Youngest calf Pathi Harn spent the time after his bath today making sure that he added a nice dusting of dirt over all that clean skin. This is something all elephants do and often thought to add a nice protective barrier against sun and insects for the rest of the day.
Taronga Western Plains Zoo has celebrated World Tapir Day with a daily keeper talk this week. Hundreds of people across during the week came to learn about Tapirs which are the frequently misidentified species.
Born at Taronga Western Plains Zoo in 2008 to Shoshone and Cherokee Bob, Leotie, has been a popular animal in the herd during her time at the Zoo, but now it is time for her to move out of home away from mum and dad. to a new herd.
World Tapir Day is a great time to see one of the world's most elusive creatures.Ordinarily they're really hard to see in the wild but here in the Zoo they're actually one of the animals that enjoys interactions with keepers the most.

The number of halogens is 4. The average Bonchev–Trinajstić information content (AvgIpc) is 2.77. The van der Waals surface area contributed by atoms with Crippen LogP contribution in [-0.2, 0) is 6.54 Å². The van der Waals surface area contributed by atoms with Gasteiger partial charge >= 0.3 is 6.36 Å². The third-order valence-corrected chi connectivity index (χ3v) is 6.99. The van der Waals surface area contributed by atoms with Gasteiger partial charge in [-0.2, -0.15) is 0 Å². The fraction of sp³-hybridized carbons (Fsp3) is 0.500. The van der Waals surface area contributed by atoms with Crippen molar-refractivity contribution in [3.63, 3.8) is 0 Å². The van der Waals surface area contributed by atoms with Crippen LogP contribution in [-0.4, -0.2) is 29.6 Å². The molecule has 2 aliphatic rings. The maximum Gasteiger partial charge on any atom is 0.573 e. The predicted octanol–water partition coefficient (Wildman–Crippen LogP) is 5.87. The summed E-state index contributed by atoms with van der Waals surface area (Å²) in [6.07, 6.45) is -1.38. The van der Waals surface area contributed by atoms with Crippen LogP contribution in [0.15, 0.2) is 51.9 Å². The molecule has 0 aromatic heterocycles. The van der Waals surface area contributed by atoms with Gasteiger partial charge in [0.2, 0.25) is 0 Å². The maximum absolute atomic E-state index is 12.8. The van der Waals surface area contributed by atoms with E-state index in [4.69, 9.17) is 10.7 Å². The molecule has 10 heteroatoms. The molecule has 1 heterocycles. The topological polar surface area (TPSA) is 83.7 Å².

ver the last few months we’ve been training and conditioning our gorilla group to prepare for our eldest female juvenile, Mbeli, to travel to Melbourne to join the international breeding program for this endangered species.
Taronga Zoo’s young male elephant, Luk Chai, 5, had some dental work on his tusks today. Taronga’s Senior Veterinarian, Dr Larry Vogelnest, said some elephants including Luk Chai, have brittle tusks that are prone to cracking and infection.
Taronga's male elephant Luk Chai is being seen by an expert elephant dentist tomorrow to check out his teeth and tusks. Luk Chai has especially small brittle tusks which, through normal play he damages and has suffered recurrent infections.